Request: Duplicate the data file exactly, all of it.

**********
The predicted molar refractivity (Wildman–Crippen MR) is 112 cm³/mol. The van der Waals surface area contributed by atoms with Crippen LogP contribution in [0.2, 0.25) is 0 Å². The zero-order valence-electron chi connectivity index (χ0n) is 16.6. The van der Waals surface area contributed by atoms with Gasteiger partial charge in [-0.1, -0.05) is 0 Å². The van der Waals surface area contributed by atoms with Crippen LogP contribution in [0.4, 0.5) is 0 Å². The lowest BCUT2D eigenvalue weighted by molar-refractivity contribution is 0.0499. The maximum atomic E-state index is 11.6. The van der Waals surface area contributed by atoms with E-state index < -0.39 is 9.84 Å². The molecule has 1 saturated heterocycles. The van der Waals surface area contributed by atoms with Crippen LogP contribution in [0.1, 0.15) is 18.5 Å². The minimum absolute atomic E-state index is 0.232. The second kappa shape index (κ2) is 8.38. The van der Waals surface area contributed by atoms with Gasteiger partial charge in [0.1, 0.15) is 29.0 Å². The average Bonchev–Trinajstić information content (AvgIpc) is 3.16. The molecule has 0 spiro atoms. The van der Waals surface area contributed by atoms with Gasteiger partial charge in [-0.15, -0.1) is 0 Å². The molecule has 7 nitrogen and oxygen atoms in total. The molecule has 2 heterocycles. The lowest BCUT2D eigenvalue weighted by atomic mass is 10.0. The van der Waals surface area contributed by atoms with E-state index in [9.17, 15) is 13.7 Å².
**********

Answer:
The predicted molar refractivity (Wildman–Crippen MR) is 112 cm³/mol. The van der Waals surface area contributed by atoms with Crippen LogP contribution in [0.2, 0.25) is 0 Å². The zero-order valence-electron chi connectivity index (χ0n) is 16.6. The van der Waals surface area contributed by atoms with Gasteiger partial charge in [-0.1, -0.05) is 0 Å². The van der Waals surface area contributed by atoms with Crippen LogP contribution in [0.4, 0.5) is 0 Å². The lowest BCUT2D eigenvalue weighted by molar-refractivity contribution is 0.0499. The maximum atomic E-state index is 11.6. The van der Waals surface area contributed by atoms with E-state index < -0.39 is 9.84 Å². The molecule has 1 saturated heterocycles. The van der Waals surface area contributed by atoms with Crippen LogP contribution in [0.1, 0.15) is 18.5 Å². The minimum absolute atomic E-state index is 0.232. The second kappa shape index (κ2) is 8.38. The van der Waals surface area contributed by atoms with Gasteiger partial charge in [0.1, 0.15) is 29.0 Å². The average Bonchev–Trinajstić information content (AvgIpc) is 3.16. The molecule has 0 spiro atoms. The van der Waals surface area contributed by atoms with Gasteiger partial charge in [-0.15, -0.1) is 0 Å². The molecule has 7 nitrogen and oxygen atoms in total. The molecule has 2 heterocycles. The lowest BCUT2D eigenvalue weighted by atomic mass is 10.0. The van der Waals surface area contributed by atoms with E-state index in [9.17, 15) is 13.7 Å².